Institutional level

Summary of institutional impacts and factors that contribute to them


Collective intelligence design features that support these impacts

Increased satisfaction, legitimacy and support for climate policy

  • Facilitation (in-person or automated) to support high-quality deliberation
  • Direct feedback from decision makers to participants about outcomes of the process

Affects trust between institutions and citizenry

  • Transparency about intentions to act on public recommendations
  • Co-design of process

More appropriate and feasible policy programs, with buy-in from local stakeholders

  • Visualizing future impacts through modeling
  • Participatory design of models
  • Commitments to locally relevant actions


Impact reporting on outcomes related to institutions is rare and mostly limited to projects that directly involve government actors or policy discussions. There is evidence that when these processes are well designed and enable good quality deliberation, participants experience high levels of satisfaction with outcomes, even if recommendations do not fully reflect their own personal views. Evaluations of climate assemblies have also shown that they are perceived to have high legitimacy by the public, which is especially important for countries where trust in institutions is declining. This suggests that if decision-makers use collective intelligence methods they can retain public support even when making difficult choices, giving governments a strong mandate for bold climate action.

Trust is a key factor in ensuring public support of institutional actions. Evidence about the impact of participation on trust is mixed and can be affected by the willingness of institutions to take public recommendations on board. Deliberative Polling® in the United States has shown that even though participation significantly increases trust in both local and state-level government, the baseline levels of trust remain low (between 40-45 percent). Other collective intelligence methods have been more successful at increasing support for institutions. For example, a study of marine and coastal citizen science projects demonstrated that almost 90 percent of participants increased their support for marine science, and official coastal restoration or management policies.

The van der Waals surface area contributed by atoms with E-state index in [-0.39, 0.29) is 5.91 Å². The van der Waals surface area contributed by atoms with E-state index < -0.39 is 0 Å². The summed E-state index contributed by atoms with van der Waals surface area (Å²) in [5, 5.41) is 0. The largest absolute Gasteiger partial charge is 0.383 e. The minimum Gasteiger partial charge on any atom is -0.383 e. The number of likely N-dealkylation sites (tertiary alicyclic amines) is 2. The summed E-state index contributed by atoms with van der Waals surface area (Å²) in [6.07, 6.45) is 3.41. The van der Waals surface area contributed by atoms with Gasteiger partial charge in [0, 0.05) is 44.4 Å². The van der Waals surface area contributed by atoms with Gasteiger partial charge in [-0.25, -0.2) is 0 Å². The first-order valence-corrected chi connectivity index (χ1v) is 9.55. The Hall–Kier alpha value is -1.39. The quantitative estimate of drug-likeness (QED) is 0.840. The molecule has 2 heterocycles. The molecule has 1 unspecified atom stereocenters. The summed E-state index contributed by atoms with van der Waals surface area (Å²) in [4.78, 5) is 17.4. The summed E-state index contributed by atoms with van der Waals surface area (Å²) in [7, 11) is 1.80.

There is some evidence that collective intelligence processes lead to decisions and plans that are more feasible and appropriate in the long term because they are based on realistic assessments of diverse priorities and needs. For example, when stakeholders came together to discuss land management strategies in Zimbabwe using participatory modeling, community members reported that the process helped them understand the systemic effects of various behaviors. This led to changes in local land use policies and commitments from groups including local Chiefs and village heads to take the collective action necessary to improve outcomes for everyone in the long run. The Urban Heat Island Mapping project is another good example where working with local communities to collect granular data about extreme heat has led to locally tailored adaptation planning by municipalities in cities from Honolulu to Cincinnati. A pilot initiative by the UNDP Mozambique Accelerator Lab on collaborative mapping to increase resilience to climate-related extreme weather showed that the local government’s responsiveness increased substantially when the authorities accepted to participate in data collection alongside local communities.

In some cases, collective intelligence initiatives can be steered towards a direct contribution to plans or decisions sanctioned by law, but that national or local governments do not have the resources to invest in. This, for example, is the case of initiatives developed by the UNDP Accelerator Labs in the Maldives and Bolivia.